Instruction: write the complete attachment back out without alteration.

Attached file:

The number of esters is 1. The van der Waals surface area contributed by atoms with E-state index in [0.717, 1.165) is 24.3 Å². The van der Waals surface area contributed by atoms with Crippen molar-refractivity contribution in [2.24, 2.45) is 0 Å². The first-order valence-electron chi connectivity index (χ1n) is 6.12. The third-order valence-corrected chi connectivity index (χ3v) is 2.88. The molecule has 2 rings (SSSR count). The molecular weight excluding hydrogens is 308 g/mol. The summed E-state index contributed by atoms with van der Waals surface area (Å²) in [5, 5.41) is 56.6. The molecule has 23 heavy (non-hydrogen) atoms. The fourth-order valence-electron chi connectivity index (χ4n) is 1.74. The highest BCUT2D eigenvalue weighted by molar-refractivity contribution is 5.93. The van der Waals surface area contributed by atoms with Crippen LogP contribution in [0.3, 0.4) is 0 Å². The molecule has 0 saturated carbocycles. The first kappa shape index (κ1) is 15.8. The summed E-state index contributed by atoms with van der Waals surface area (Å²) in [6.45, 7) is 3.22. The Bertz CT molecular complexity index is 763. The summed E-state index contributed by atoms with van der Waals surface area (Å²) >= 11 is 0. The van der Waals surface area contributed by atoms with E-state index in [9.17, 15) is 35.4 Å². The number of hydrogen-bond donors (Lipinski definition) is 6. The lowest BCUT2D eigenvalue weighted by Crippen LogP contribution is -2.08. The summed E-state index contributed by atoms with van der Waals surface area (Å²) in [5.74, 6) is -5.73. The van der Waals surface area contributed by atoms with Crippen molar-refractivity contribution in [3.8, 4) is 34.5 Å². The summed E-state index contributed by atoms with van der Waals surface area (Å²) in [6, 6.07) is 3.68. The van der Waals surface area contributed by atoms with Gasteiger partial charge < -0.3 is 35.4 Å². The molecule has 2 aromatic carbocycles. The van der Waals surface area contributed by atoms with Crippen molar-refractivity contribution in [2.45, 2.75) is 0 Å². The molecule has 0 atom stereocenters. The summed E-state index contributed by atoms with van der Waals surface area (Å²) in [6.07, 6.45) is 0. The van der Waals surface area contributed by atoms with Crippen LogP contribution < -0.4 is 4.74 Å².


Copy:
The number of esters is 1. The van der Waals surface area contributed by atoms with E-state index in [0.717, 1.165) is 24.3 Å². The van der Waals surface area contributed by atoms with Crippen molar-refractivity contribution in [2.24, 2.45) is 0 Å². The first-order valence-electron chi connectivity index (χ1n) is 6.12. The third-order valence-corrected chi connectivity index (χ3v) is 2.88. The molecule has 2 rings (SSSR count). The molecular weight excluding hydrogens is 308 g/mol. The summed E-state index contributed by atoms with van der Waals surface area (Å²) in [5, 5.41) is 56.6. The molecule has 23 heavy (non-hydrogen) atoms. The fourth-order valence-electron chi connectivity index (χ4n) is 1.74. The highest BCUT2D eigenvalue weighted by molar-refractivity contribution is 5.93. The van der Waals surface area contributed by atoms with Crippen LogP contribution in [0.3, 0.4) is 0 Å². The molecule has 0 saturated carbocycles. The first kappa shape index (κ1) is 15.8. The summed E-state index contributed by atoms with van der Waals surface area (Å²) in [6.45, 7) is 3.22. The Bertz CT molecular complexity index is 763. The summed E-state index contributed by atoms with van der Waals surface area (Å²) >= 11 is 0. The van der Waals surface area contributed by atoms with E-state index in [9.17, 15) is 35.4 Å². The number of hydrogen-bond donors (Lipinski definition) is 6. The lowest BCUT2D eigenvalue weighted by Crippen LogP contribution is -2.08. The summed E-state index contributed by atoms with van der Waals surface area (Å²) in [5.74, 6) is -5.73. The van der Waals surface area contributed by atoms with Crippen molar-refractivity contribution in [3.8, 4) is 34.5 Å². The summed E-state index contributed by atoms with van der Waals surface area (Å²) in [6, 6.07) is 3.68. The van der Waals surface area contributed by atoms with Gasteiger partial charge < -0.3 is 35.4 Å². The molecule has 2 aromatic carbocycles. The van der Waals surface area contributed by atoms with Crippen molar-refractivity contribution in [2.45, 2.75) is 0 Å². The molecule has 0 atom stereocenters. The summed E-state index contributed by atoms with van der Waals surface area (Å²) in [6.07, 6.45) is 0. The van der Waals surface area contributed by atoms with Crippen LogP contribution < -0.4 is 4.74 Å².